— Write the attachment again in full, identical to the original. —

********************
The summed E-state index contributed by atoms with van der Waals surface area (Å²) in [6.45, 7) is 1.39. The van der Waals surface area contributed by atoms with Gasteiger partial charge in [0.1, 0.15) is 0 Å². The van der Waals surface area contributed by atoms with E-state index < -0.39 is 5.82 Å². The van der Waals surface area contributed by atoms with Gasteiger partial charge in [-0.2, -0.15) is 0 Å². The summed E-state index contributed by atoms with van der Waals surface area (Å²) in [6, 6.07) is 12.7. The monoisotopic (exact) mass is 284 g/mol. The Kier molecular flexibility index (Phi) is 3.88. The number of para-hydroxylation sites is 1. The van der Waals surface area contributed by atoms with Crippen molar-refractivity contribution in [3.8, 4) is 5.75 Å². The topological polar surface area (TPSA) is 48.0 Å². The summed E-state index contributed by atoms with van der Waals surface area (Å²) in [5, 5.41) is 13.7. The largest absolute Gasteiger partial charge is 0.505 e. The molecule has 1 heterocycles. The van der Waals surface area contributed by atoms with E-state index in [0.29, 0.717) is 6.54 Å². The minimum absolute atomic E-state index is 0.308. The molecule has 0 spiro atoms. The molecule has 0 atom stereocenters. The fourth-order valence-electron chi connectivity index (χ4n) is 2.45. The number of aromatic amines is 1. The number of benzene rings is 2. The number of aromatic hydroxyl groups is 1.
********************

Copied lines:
The summed E-state index contributed by atoms with van der Waals surface area (Å²) in [6.45, 7) is 1.39. The van der Waals surface area contributed by atoms with Gasteiger partial charge in [0.1, 0.15) is 0 Å². The van der Waals surface area contributed by atoms with E-state index < -0.39 is 5.82 Å². The van der Waals surface area contributed by atoms with Gasteiger partial charge in [-0.2, -0.15) is 0 Å². The summed E-state index contributed by atoms with van der Waals surface area (Å²) in [6, 6.07) is 12.7. The monoisotopic (exact) mass is 284 g/mol. The Kier molecular flexibility index (Phi) is 3.88. The number of para-hydroxylation sites is 1. The van der Waals surface area contributed by atoms with Crippen molar-refractivity contribution in [3.8, 4) is 5.75 Å². The topological polar surface area (TPSA) is 48.0 Å². The summed E-state index contributed by atoms with van der Waals surface area (Å²) in [5, 5.41) is 13.7. The largest absolute Gasteiger partial charge is 0.505 e. The molecule has 1 heterocycles. The van der Waals surface area contributed by atoms with E-state index in [0.29, 0.717) is 6.54 Å². The minimum absolute atomic E-state index is 0.308. The molecule has 0 spiro atoms. The molecule has 0 atom stereocenters. The fourth-order valence-electron chi connectivity index (χ4n) is 2.45. The number of aromatic amines is 1. The number of benzene rings is 2. The number of aromatic hydroxyl groups is 1.